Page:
Where we ate and drank

Khinkali House

Khachapuri. Cheese filled bread with cheese on top.

The first place we visited in Tbilisi was Khinkali House in Avelbari, a restaurant close to our hotel. This Soviet style eating house served traditional Georgian dishes and was a great introduction to Georgian cuisine.

The restaurant was pretty dark (the curtains were drawn in the daytime) and had large, circular booth style tables. I found it a little oppressive and I felt very foreign here, though our waiter was lovely and helpful and even spoke some English (he asked us if we could take him home with us).

The restaurant served Georgian classics, such as khinkali (dumplings), khachapuri (cheese bread) and aubergine/egg-plants with walnuts. They also had lots of interesting soups. Being pregnant, I was a little nervous about eating anything with cheese or ground meat in, so my meal was a little limited, but J tried all of the above. (Georgian food is great for vegetarians).

Khinkali House was cheap and unpretentious and if we returned to Georgia I’d go back here to sample and experiment with Georgian food.


Cafe Leila

Cafe Leila is a Persian style cafe/tea-house, located in the old town close to the puppet theatre. They serve good vegetarian options, cakes and tea. Their decor is fabulous – with so many interesting things to look at. The service wasn’t great when we were there (I felt really sorry for the one waitress who seemed to be doing all of the work), but the food was good, with huge portions. I had a yummy soup and salad.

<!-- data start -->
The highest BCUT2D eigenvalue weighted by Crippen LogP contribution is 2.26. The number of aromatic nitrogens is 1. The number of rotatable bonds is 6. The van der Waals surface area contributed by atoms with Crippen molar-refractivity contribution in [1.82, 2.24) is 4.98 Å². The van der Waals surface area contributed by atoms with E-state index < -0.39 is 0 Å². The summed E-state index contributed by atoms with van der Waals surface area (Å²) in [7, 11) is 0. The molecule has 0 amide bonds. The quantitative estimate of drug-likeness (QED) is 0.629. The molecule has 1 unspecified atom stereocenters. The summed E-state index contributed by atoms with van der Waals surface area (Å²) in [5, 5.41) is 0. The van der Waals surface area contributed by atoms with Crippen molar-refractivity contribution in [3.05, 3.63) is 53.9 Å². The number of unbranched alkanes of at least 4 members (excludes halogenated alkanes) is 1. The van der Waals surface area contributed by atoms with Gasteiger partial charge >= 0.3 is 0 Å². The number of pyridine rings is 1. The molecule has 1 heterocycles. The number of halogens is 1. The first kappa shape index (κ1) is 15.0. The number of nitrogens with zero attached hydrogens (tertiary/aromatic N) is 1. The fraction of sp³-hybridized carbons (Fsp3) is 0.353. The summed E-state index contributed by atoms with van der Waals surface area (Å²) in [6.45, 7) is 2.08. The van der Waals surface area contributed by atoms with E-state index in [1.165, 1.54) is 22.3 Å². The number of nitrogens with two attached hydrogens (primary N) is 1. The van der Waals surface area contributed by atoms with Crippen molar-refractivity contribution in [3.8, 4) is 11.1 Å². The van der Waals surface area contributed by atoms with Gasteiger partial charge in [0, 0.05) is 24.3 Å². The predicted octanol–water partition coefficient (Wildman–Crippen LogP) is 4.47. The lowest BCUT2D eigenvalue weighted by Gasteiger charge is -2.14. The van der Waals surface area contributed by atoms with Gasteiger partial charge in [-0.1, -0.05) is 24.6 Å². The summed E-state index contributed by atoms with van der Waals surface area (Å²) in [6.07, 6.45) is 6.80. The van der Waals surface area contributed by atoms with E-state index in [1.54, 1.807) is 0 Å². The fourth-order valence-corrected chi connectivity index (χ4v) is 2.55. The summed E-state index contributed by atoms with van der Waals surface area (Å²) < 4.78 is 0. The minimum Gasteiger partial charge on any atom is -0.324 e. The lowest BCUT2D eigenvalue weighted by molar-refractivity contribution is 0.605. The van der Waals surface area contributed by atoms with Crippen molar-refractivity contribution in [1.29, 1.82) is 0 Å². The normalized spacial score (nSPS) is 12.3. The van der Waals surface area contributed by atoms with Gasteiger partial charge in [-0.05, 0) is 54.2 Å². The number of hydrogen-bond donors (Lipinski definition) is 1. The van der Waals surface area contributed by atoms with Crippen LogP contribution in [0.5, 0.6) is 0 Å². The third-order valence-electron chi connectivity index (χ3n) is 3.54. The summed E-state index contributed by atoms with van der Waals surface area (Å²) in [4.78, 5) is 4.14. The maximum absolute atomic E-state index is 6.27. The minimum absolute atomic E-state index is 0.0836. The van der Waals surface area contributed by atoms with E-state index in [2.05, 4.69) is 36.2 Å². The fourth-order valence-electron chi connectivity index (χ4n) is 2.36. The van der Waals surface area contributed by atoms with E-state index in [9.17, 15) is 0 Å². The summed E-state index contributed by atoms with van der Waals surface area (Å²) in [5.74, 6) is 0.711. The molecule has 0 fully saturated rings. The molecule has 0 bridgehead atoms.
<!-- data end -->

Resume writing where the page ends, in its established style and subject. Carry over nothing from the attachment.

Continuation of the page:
Cafe Bloom

There’s lots of cool restaurants on Erekle II Street and most of them are pretty similar, serving standard Georgian fare. However, I just wanted to mention Bloom as they served this amazing dish with potatoes and mushrooms that was absolutely delicious. They were also very friendly and slightly better than some of the other options. They had a nice terrace where we watched the World Cup.




If you’re down by the puppet theatre and you need a drink (or even if you don’t) then I highly recommend that you pop in to Gabriadze, the cafe linked to the puppet theatre. This cafe/bar contains art-works from Rezo Gabriadze, the puppet master of the puppet theatre, who built the famous clock outside. Much of the work is intricate and embedded into tables etc. It’s really fascinating and pretty, and this is a really interesting cafe. I only went in to use their toilet (thanks guys), but I wish I could have stayed longer here.


Galleria Tbilisi

There’s a good food court at the top of Galleria Tbilisi which has international fast food options, traditional Georgian cuisine options and coffees and ice-creams. There is a large balcony, overlooking Rustavelli and the interior is air-conditioned. We hung out here while waiting for our train to Armenia.


Useful links



wikitravel.org/en/Tbilisi and wikivoyage.org/wiki/Tbilisi and wikipedia.org/wiki/Tbilisi


The Independent newspaper has two cool articles about Tbilisi: 10 Cool Things to do in Tbilisi and 48 hours in Tbilisi.

The Telegraph newspaper has a cultural guide to the city.


Please note, some, if not much of this information may not be correct, or may be out of date. All these articles show is how we found these places when we visited and what we personally thought of each place. Where possible I will include links to site which will contain more up-to-date info. All of this is our own work and any opinion expressed is that of the author only.

All photos copyright of J Clemo-Halpenny, unless otherwise stated. If you would like to copy or reproduce any of these images, please email me to ask permission


  1. ‘You know how sometimes there’s something that everybody raves! about and you just don’t get it? That’s how I feel about Tbilisi and, to a lesser extent, Georgia. People rave about Tbilisi. I’ve seen people say it’s one of the best cities they’ve ever visited and I just don’t understand why.’
    I am not a city person but I really loathed Tbilisi. Will never go back – what a dump!